University Ave. remains closed by Tamil protest
Published Tuesday, April 28, 2009 11:47PM EDT
University Avenue looks likely to remain closed during Wednesday mornng's hour due to a protest by the city's Tamil community.
Toronto police scuffled with some protesters on University Avenue on Tuesday morning as they attempted to clear the roadway's southbound lanes for emergency vehicle access.
One protester told CTV Toronto that things had been peaceful until Tuesday morning when police began pushing and shoving them. Tamil representatives claim two were injured.
Police say they are unaware of any injuries.
At 7 a.m., and with the co-operation of most of the protesters, police said they began moving the barricades to the east side of University.
"There may have been some misunderstanding as to what the intent of the police were at that time," Insp. Gary Meissner told CTV Toronto.
He said the crowd was told that police wanted to "reinforce the barricades."
Police say they will stay on scene to ensure a peaceful protest.
The protest first closed down University between Dundas and Queen Streets on Sunday night and continued all day Monday.
Police advised late Monday the roadway would likely be blocked through the morning rush hour on Tuesday.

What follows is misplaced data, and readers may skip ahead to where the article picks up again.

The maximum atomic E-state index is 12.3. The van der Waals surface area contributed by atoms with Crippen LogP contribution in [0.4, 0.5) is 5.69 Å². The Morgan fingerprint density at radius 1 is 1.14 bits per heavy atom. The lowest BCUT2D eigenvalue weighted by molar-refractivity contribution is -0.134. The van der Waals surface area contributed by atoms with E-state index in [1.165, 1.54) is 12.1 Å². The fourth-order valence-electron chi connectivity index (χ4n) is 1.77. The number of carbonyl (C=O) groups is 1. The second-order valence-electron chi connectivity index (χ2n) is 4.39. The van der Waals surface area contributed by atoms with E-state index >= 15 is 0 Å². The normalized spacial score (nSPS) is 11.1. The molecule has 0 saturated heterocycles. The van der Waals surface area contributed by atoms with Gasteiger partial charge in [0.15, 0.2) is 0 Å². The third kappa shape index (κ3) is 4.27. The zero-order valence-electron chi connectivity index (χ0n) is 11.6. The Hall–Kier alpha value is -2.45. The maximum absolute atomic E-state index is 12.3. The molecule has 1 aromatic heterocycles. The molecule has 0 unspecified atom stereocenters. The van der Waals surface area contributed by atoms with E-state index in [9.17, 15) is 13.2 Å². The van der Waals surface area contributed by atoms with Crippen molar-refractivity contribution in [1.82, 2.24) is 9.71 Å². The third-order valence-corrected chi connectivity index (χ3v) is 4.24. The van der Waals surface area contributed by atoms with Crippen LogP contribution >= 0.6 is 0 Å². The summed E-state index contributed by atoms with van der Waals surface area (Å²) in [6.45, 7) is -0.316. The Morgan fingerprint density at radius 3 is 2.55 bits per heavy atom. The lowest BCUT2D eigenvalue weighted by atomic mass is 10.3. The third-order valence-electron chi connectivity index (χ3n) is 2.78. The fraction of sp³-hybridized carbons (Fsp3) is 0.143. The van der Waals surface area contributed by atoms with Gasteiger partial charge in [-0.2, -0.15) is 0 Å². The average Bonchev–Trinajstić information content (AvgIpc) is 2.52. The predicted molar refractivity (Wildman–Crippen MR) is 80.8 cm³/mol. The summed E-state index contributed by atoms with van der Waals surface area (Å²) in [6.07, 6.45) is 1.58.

The protest is one of many to be held by Toronto's Tamil community about the ongoing conflict in Sri Lanka between the government and the Liberation Tigers of Tamil Eelam.
The LTTE have been fighting for a separate Tamil homeland on the island nation of Sri Lanka. The group is considered a banned terrorist organization in Canada.
However, some LTTE flags have been seen flying at the protests.
Supporters call the group a liberation army engaged in a battle with an oppressive opponent.
The protesters want the Canadian and U.S. governments, along with the United Nations, to pressure the Sri Lankan government to stop its military offensive against the LTTE.
Protesters promised to continue peaceful demonstrations until that goal is achieved.
With reports from CTV Toronto's Michelle Dube and Galit Solomon